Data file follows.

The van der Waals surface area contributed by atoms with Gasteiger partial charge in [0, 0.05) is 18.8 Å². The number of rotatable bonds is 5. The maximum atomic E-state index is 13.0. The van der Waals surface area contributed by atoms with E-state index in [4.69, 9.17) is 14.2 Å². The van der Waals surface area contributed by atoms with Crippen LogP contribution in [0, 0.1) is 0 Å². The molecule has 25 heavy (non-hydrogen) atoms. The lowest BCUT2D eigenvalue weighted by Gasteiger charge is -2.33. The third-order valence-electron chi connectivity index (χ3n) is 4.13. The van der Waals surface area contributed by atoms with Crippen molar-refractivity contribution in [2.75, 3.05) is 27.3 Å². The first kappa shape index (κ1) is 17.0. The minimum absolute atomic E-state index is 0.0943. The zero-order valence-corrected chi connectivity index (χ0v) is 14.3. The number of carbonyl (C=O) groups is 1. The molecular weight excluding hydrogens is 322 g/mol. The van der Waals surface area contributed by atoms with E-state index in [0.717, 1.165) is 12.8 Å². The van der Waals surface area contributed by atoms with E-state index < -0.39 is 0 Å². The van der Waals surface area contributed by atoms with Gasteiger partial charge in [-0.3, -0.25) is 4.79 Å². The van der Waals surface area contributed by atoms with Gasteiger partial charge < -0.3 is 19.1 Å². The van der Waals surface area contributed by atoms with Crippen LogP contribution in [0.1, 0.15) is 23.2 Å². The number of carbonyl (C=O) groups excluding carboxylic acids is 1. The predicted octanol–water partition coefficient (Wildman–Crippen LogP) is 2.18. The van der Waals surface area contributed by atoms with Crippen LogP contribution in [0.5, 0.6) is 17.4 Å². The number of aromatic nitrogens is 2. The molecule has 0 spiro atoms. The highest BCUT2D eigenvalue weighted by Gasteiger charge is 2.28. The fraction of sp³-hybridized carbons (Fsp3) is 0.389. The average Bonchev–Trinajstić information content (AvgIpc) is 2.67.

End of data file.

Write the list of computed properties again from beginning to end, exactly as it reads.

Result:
The van der Waals surface area contributed by atoms with Gasteiger partial charge in [0, 0.05) is 18.8 Å². The number of rotatable bonds is 5. The maximum atomic E-state index is 13.0. The van der Waals surface area contributed by atoms with E-state index in [4.69, 9.17) is 14.2 Å². The van der Waals surface area contributed by atoms with Crippen LogP contribution in [0, 0.1) is 0 Å². The molecule has 25 heavy (non-hydrogen) atoms. The lowest BCUT2D eigenvalue weighted by Gasteiger charge is -2.33. The third-order valence-electron chi connectivity index (χ3n) is 4.13. The van der Waals surface area contributed by atoms with Crippen molar-refractivity contribution in [2.75, 3.05) is 27.3 Å². The first kappa shape index (κ1) is 17.0. The minimum absolute atomic E-state index is 0.0943. The zero-order valence-corrected chi connectivity index (χ0v) is 14.3. The number of carbonyl (C=O) groups is 1. The molecular weight excluding hydrogens is 322 g/mol. The van der Waals surface area contributed by atoms with E-state index in [0.717, 1.165) is 12.8 Å². The van der Waals surface area contributed by atoms with E-state index < -0.39 is 0 Å². The van der Waals surface area contributed by atoms with Gasteiger partial charge in [-0.3, -0.25) is 4.79 Å². The van der Waals surface area contributed by atoms with Gasteiger partial charge < -0.3 is 19.1 Å². The van der Waals surface area contributed by atoms with Crippen LogP contribution in [0.1, 0.15) is 23.2 Å². The number of carbonyl (C=O) groups excluding carboxylic acids is 1. The predicted octanol–water partition coefficient (Wildman–Crippen LogP) is 2.18. The van der Waals surface area contributed by atoms with Crippen LogP contribution in [0.5, 0.6) is 17.4 Å². The number of aromatic nitrogens is 2. The molecule has 0 spiro atoms. The highest BCUT2D eigenvalue weighted by Gasteiger charge is 2.28. The fraction of sp³-hybridized carbons (Fsp3) is 0.389. The average Bonchev–Trinajstić information content (AvgIpc) is 2.67.